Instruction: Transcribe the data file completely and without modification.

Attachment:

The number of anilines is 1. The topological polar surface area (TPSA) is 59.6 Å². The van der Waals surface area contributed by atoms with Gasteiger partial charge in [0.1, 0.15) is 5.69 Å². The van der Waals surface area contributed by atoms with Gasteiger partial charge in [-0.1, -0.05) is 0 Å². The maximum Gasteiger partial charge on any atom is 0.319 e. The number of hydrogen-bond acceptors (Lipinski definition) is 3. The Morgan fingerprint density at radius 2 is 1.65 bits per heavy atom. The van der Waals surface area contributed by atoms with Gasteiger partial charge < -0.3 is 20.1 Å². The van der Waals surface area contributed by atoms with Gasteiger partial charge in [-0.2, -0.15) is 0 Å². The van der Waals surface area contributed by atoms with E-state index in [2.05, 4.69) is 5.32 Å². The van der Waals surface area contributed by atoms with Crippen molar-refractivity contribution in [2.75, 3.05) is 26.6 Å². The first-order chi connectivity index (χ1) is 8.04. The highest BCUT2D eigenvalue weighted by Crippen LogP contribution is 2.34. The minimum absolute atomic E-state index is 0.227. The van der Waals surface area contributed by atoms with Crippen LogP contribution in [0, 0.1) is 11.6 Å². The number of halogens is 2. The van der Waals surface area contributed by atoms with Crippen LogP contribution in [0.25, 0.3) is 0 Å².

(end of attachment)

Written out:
The number of anilines is 1. The topological polar surface area (TPSA) is 59.6 Å². The van der Waals surface area contributed by atoms with Gasteiger partial charge in [0.1, 0.15) is 5.69 Å². The van der Waals surface area contributed by atoms with Gasteiger partial charge in [-0.1, -0.05) is 0 Å². The maximum Gasteiger partial charge on any atom is 0.319 e. The number of hydrogen-bond acceptors (Lipinski definition) is 3. The Morgan fingerprint density at radius 2 is 1.65 bits per heavy atom. The van der Waals surface area contributed by atoms with Gasteiger partial charge < -0.3 is 20.1 Å². The van der Waals surface area contributed by atoms with Gasteiger partial charge in [-0.2, -0.15) is 0 Å². The van der Waals surface area contributed by atoms with E-state index in [2.05, 4.69) is 5.32 Å². The van der Waals surface area contributed by atoms with Crippen molar-refractivity contribution in [2.75, 3.05) is 26.6 Å². The first-order chi connectivity index (χ1) is 8.04. The highest BCUT2D eigenvalue weighted by Crippen LogP contribution is 2.34. The minimum absolute atomic E-state index is 0.227. The van der Waals surface area contributed by atoms with Crippen LogP contribution in [0, 0.1) is 11.6 Å². The number of halogens is 2. The van der Waals surface area contributed by atoms with Crippen LogP contribution in [0.25, 0.3) is 0 Å².